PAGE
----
Nehemiah 11:7 בֶּן־יְשַֽׁעְיָֽה
Nehemiah 11:32 עֲנָֽנְיָֽה
Nehemiah 12:6 יְדַֽעְיָֽה
Nehemiah 12:22 הַפָּֽרְסִֽי
Nehemiah 12:46 לֵֽאלֹהִֽים
1 Chronicles 1:16 וְאֶת־הַֽחֲמָתִֽי
1 Chronicles 2:53 וְהָאֶשְׁתָּ֖אֻֽלִֽי
1 Chronicles 3:1 הַֽכַּרְמְלִֽית
1 Chronicles 4:2 הַצָּֽרְעָתִֽי
1 Chronicles 4:30 וּבְצִֽיקְלָֽג
1 Chronicles 4:37 בֶּן־שְׁמַֽעְיָֽה
1 Chronicles 5:6 לָרֽאוּבֵנִֽי
1 Chronicles 12:16 וְלַֽמַּעֲרָֽב
1 Chronicles 15:17 בֶּן־קֽוּשָׁיָֽהוּ
1 Chronicles 16:36 לַֽיהוָֽה
1 Chronicles 18:11 וּמֵֽעֲמָלֵֽק
1 Chronicles 19:4 וַֽיְשַׁלְּחֵֽם
1 Chronicles 20:1 וַיֶּֽהֶרְסֶֽהָ
1 Chronicles 26:23 לָֽעָזִּיאֵלִֽי
2 Chronicles 1:14 בִּירֽוּשָׁלִָֽם
2 Chronicles 3:16 בַּֽשַּׁרְשְׁרֽוֹת
2 Chronicles 4:3 בְּמֻֽצַקְתּוֹֽ
2 Chronicles 4:12 הָֽעַמּוּדִֽים
2 Chronicles 5:12 בַּחֲצֹֽצְרֽוֹת
2 Chronicles 10:4 וְנַֽעַבְדֶֽךָּ
2 Chronicles 10:11 בָּֽעֲקְרַבִּֽים
2 Chronicles 12:13 הָֽעַמֹּנִֽית
2 Chronicles 19:1 לִֽירוּשָׁלִָֽם
2 Chronicles 19:3 הָֽאֱלֹהִֽים
2 Chronicles 20:11 הֽוֹרַשְׁתָּֽנוּ
2 Chronicles 20:27 מֵֽאוֹיְבֵיהֶֽם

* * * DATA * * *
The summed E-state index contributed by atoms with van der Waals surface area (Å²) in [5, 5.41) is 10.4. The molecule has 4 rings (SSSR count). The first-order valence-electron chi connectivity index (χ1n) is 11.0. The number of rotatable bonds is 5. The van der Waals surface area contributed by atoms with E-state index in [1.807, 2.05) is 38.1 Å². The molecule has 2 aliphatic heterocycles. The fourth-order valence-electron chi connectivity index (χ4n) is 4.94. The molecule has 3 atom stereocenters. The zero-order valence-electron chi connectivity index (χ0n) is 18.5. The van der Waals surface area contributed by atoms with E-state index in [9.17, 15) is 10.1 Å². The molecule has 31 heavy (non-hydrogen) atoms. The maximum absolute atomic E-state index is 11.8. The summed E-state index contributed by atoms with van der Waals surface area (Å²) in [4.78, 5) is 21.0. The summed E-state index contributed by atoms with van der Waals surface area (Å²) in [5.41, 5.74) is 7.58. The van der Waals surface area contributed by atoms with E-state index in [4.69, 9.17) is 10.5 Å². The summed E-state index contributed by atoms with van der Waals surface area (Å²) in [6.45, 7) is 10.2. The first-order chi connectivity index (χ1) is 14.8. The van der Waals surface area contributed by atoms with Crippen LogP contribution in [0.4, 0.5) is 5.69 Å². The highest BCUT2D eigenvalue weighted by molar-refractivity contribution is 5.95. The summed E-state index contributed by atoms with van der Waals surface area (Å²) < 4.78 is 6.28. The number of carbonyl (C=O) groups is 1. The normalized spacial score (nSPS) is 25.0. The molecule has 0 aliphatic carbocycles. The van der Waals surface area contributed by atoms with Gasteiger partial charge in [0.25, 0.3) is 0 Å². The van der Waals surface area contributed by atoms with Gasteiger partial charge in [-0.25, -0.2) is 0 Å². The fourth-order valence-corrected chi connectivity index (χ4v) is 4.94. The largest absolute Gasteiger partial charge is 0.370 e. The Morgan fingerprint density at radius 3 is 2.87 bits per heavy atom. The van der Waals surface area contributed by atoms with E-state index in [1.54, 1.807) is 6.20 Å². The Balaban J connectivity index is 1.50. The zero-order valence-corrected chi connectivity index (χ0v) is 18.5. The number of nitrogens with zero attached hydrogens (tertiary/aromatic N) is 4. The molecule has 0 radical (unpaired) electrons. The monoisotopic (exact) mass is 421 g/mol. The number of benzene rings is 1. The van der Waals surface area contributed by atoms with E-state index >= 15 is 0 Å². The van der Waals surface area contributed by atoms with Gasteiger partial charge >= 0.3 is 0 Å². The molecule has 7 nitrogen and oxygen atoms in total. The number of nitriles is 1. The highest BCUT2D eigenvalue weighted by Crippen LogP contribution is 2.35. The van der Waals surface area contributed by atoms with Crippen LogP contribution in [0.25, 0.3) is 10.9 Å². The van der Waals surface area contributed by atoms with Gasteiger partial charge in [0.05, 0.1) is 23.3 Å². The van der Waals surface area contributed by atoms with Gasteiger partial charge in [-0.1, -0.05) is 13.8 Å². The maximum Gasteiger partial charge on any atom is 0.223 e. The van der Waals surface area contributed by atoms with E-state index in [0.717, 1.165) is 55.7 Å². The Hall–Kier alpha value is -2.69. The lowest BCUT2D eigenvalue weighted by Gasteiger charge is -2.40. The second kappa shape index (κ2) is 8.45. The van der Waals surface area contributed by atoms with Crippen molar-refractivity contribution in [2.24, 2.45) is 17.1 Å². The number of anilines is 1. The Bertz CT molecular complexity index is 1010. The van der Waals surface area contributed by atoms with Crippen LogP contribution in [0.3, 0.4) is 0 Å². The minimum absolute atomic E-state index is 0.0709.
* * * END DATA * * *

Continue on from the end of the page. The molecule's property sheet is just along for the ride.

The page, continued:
2 Chronicles 23:8 אֶת־הַֽמַּחְלְקֽוֹת
2 Chronicles 23:17 הַֽמִּזְבְּחֽוֹת
2 Chronicles 24:5 הַֽלְוִיִּֽם
2 Chronicles 24:13 וַֽיְאַמְּצֻֽהוּ
2 Chronicles 26:9 וַֽיְחַזְּקֵֽם
2 Chronicles 29:3 וַֽיְחַזְּקֵֽם
2 Chronicles 29:29 וַיִּֽשְׁתַּחֲוֽוּ
2 Chronicles 29:30 וַיִּֽשְׁתַּחֲוֽוּ
2 Chronicles 29:34 מֵֽהַכֹּהֲנִֽים
2 Chronicles 30:3 לִֽירוּשָׁלִָֽם
2 Chronicles 32:3 וַֽיַּעְזְרֽוּהוּ
2 Chronicles 33:13 הָֽאֱלֹהִֽים
2 Chronicles 33:21 בִּֽירוּשָׁלִָֽם
2 Chronicles 33:22 וַיַּֽעַבְדֵֽם
2 Chronicles 34:9 יְרֽוּשָׁלִָֽם
2 Chronicles 36:10 וִֽירוּשָׁלִָֽם

II. Words with conjoined with maqqef.

Genesis 1:3 וַֽיְהִי־אֽוֹר
Genesis 1:7 וַֽיְהִי־כֵֽן
Genesis 1:9 וַֽיְהִי־כֵֽן
Genesis 1:11 וַֽיְהִי־כֵֽן
Genesis 1:15 וַֽיְהִי־כֵֽן
Genesis 1:24 וַֽיְהִי־כֵֽן
Genesis 1:30 וַֽיְהִי־כֵֽן
Genesis 2:23 לֻֽקֳחָה־זֹּֽאת
Genesis 6:9 הִֽתְהַלֶּךְ־נֹֽחַ
Genesis 14:21 קַֽח־לָֽךְ
Genesis 21:6 יִֽצְחַק־לִֽי
Genesis 22:24 וְאֶֽת־מַעֲכָֽה
Genesis 23:18 שַֽׁעַר־עִירֹֽו
Genesis 25:28 אֶֽת־יַעֲקֹֽב
Genesis 27:13 קַֽח־לִֽי
Genesis 35:15 בֵּֽית־אֵֽל
Genesis 45:9 אַֽל־תַּעֲמֹֽד
Genesis 48:5 יִֽהְיוּ־לִֽי
Genesis 48:19 מְלֹֽא־הַגּוֹיִֽם
Genesis 49:20 מַֽעֲדַנֵּי־מֶֽלֶךְ
Genesis 50:7 אֶֽרֶץ־מִצְרָֽיִם
Exodus 2:15 עַֽל־הַבְּאֵֽר
Exodus 2:24 וְאֶֽת־יַעֲקֹֽב
Exodus 10:14 יִֽהְיֶה־כֵּֽן
Exodus 14:4 וַיַּֽעֲשׂוּ־כֵֽן
Exodus 16:26 יִֽהְיֶה־בּוֹֽ
Exodus 21:34 יִֽהְיֶה־לּוֹֽ
Exodus 21:36 יִֽהְיֶה־לּוֹֽ
Exodus 32:3 אֶֽל־אַהֲרֹֽן
Exodus 33:5 אֶֽעֱשֶׂה־לָּֽךְ
Exodus 40:6 אֹֽהֶל־מוֹעֵֽד
Leviticus 27:9 יִֽהְיֶה־קֹּֽדֶשׁ
Leviticus 27:10 יִֽהְיֶה־קֹּֽדֶשׁ
Numbers 2:12 בֶּן־צוּרִֽי־שַׁדָּֽי